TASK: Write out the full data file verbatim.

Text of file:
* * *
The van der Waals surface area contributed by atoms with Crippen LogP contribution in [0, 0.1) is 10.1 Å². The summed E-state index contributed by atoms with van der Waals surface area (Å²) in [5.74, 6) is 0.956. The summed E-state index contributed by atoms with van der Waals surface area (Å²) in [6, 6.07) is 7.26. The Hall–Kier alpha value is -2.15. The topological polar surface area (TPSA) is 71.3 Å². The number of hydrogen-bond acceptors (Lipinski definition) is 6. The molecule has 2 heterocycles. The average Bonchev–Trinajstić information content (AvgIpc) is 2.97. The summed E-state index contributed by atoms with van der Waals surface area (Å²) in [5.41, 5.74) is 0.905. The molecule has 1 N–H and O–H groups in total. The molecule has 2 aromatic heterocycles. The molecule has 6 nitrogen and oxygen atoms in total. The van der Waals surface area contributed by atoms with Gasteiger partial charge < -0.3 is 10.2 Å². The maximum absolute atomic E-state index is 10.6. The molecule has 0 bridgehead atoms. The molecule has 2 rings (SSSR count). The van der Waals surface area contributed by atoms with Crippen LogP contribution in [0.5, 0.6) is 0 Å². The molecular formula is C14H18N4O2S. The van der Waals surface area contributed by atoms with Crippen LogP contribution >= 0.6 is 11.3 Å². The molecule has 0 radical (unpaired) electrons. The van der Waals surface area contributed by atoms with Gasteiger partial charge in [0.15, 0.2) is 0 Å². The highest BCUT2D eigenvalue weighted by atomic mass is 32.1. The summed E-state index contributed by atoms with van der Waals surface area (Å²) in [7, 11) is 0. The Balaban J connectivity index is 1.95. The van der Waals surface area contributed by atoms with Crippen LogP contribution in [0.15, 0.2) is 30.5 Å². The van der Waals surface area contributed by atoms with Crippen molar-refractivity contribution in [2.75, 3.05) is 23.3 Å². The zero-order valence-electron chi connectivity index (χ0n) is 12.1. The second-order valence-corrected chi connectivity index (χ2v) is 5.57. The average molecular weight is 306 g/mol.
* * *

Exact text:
The van der Waals surface area contributed by atoms with Crippen LogP contribution in [0, 0.1) is 10.1 Å². The summed E-state index contributed by atoms with van der Waals surface area (Å²) in [5.74, 6) is 0.956. The summed E-state index contributed by atoms with van der Waals surface area (Å²) in [6, 6.07) is 7.26. The Hall–Kier alpha value is -2.15. The topological polar surface area (TPSA) is 71.3 Å². The number of hydrogen-bond acceptors (Lipinski definition) is 6. The molecule has 2 heterocycles. The average Bonchev–Trinajstić information content (AvgIpc) is 2.97. The summed E-state index contributed by atoms with van der Waals surface area (Å²) in [5.41, 5.74) is 0.905. The molecule has 1 N–H and O–H groups in total. The molecule has 2 aromatic heterocycles. The molecule has 6 nitrogen and oxygen atoms in total. The van der Waals surface area contributed by atoms with Gasteiger partial charge < -0.3 is 10.2 Å². The maximum absolute atomic E-state index is 10.6. The molecule has 0 bridgehead atoms. The molecule has 2 rings (SSSR count). The van der Waals surface area contributed by atoms with Crippen LogP contribution in [0.5, 0.6) is 0 Å². The molecular formula is C14H18N4O2S. The van der Waals surface area contributed by atoms with Crippen LogP contribution >= 0.6 is 11.3 Å². The molecule has 0 radical (unpaired) electrons. The van der Waals surface area contributed by atoms with Gasteiger partial charge in [0.15, 0.2) is 0 Å². The highest BCUT2D eigenvalue weighted by atomic mass is 32.1. The summed E-state index contributed by atoms with van der Waals surface area (Å²) in [7, 11) is 0. The Balaban J connectivity index is 1.95. The van der Waals surface area contributed by atoms with Crippen LogP contribution in [0.15, 0.2) is 30.5 Å². The van der Waals surface area contributed by atoms with Crippen molar-refractivity contribution in [2.75, 3.05) is 23.3 Å². The zero-order valence-electron chi connectivity index (χ0n) is 12.1. The second-order valence-corrected chi connectivity index (χ2v) is 5.57. The average molecular weight is 306 g/mol.